– When growing, patience will be needed. They make take up to 9 years to bare their precious fruits.
– They’re big trees! Can grow to 90′. Allow room.
– Once established, expect them to be live a long time – commonly a century!

Growing Soap Nut Trees from Seed:

(Courtesy L.R. Sacks, www.Soap-Nuts.info)

Initial Note: It is extremely common to see a ring of moldy-looking “white fuzzy stuff” around the umbilical area of the soap nut seed. This is perfectly normal. It does not mean the heart has become rotten nor will it affect germination in any way. No need to wipe it off – and it may even be a good thing.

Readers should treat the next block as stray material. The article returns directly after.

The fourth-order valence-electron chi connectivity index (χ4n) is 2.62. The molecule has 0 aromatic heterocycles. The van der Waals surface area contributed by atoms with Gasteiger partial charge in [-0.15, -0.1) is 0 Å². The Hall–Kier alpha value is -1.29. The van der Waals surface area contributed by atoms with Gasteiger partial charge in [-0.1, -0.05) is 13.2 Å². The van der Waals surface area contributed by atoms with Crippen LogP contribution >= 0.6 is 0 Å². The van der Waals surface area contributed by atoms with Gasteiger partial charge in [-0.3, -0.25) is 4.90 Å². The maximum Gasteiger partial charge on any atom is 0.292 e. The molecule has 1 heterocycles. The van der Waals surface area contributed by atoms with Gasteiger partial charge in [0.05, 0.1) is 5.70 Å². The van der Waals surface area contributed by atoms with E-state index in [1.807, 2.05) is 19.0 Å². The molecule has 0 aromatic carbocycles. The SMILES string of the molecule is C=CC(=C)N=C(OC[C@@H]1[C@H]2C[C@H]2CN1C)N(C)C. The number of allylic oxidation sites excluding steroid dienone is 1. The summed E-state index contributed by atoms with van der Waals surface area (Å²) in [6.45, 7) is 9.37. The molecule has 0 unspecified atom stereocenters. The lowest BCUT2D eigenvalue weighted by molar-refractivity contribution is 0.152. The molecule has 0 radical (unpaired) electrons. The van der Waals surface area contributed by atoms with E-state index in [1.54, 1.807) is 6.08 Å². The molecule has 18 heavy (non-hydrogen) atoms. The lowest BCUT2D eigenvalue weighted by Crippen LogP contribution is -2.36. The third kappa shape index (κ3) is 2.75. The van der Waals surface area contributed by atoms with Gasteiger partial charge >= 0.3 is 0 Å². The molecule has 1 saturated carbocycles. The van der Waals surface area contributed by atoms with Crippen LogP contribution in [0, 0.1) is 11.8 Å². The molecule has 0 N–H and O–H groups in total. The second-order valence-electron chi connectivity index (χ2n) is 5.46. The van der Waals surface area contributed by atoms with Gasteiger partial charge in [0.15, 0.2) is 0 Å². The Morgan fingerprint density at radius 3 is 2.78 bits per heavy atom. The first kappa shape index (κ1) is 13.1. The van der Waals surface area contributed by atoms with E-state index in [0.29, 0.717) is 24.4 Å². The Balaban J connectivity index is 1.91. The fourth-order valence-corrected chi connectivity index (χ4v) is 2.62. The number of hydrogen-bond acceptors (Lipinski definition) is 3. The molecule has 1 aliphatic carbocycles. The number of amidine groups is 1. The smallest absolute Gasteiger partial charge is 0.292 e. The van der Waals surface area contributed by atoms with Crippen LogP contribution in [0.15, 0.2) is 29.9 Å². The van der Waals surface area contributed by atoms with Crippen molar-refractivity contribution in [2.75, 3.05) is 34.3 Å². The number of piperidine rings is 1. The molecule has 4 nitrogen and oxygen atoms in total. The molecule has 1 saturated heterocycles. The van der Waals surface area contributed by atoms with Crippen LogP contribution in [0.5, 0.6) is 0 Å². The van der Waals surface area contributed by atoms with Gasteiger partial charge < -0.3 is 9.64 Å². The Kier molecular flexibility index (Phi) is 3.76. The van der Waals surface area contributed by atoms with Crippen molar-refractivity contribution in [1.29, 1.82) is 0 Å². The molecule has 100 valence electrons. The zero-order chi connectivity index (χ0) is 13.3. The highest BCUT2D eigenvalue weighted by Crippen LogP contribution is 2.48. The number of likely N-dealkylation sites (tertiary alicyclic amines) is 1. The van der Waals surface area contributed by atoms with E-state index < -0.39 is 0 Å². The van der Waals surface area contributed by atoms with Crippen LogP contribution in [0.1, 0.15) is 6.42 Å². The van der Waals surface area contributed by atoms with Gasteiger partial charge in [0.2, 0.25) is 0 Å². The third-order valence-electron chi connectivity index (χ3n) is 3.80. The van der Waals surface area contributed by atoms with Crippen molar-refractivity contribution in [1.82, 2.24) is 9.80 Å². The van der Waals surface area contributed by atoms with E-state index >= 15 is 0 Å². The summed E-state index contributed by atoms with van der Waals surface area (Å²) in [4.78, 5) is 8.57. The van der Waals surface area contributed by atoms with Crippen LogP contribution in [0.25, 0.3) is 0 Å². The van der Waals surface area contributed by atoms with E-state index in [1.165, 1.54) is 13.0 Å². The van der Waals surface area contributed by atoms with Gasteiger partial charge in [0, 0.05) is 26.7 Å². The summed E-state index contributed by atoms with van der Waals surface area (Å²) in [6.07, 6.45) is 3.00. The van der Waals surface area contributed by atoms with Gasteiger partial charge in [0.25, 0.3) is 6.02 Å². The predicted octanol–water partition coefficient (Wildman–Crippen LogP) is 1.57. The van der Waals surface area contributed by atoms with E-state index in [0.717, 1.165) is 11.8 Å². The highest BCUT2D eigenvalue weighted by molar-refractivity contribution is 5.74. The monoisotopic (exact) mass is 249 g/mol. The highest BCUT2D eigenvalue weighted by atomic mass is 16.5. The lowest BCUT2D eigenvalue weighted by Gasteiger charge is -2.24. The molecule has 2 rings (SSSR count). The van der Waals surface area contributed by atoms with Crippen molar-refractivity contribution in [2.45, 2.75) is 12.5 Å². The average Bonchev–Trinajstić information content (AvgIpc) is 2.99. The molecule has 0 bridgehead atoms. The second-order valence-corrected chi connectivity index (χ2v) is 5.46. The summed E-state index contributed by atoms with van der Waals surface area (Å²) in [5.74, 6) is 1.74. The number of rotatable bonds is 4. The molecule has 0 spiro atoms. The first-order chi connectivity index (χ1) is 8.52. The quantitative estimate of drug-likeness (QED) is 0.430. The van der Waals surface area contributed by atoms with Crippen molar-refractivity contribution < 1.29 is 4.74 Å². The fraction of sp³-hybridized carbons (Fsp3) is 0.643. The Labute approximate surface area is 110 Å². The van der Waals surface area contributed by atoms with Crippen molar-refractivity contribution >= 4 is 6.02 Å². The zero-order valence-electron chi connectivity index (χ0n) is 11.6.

1. Scarify the seed. Because the soap nut seed coat is so hard, the plant embryo inside cannot breakthrough the seed coat on its own. You must help it by damaging the seed coat. You’ll have to be a little creative. One option is to use a nail file and wear down a notch in the seed coat. I found the seed coat to be so tough that sand paper and fine-grained files did not leave a mark. Another option is to hammer the seed. Be careful not to crush the seed; we just want to weaken the seed coat. I gave about a dozen hard whacks to my seed against concrete, and felt like I was weakening it, but did not see any visible change. Another option is to soak it in hot water. Don’t use water that is actually boiling, but it can still be very hot. I boiled a kettle, let the hot water sit for five minutes, and then filled up a vacuum insulated thermos with the seeds and water, and let it soak for 24 hours. The thermos will keep the water quite warm throughout that period. I used all three methods (filing, hammering, soaking) and it worked ok, but I’m sure there are other good methods too. Soaking is particularly important though, as the water is what activates the germination. If you choose the hammer method be careful not to fully break the outer shell of the seed because once it’s in damp soil it may begin to rot. Remember sapindus mukorossi (and many species  of soap  berry trees) grow in rough rocky mountainous soil not in wetlands so don’t over water.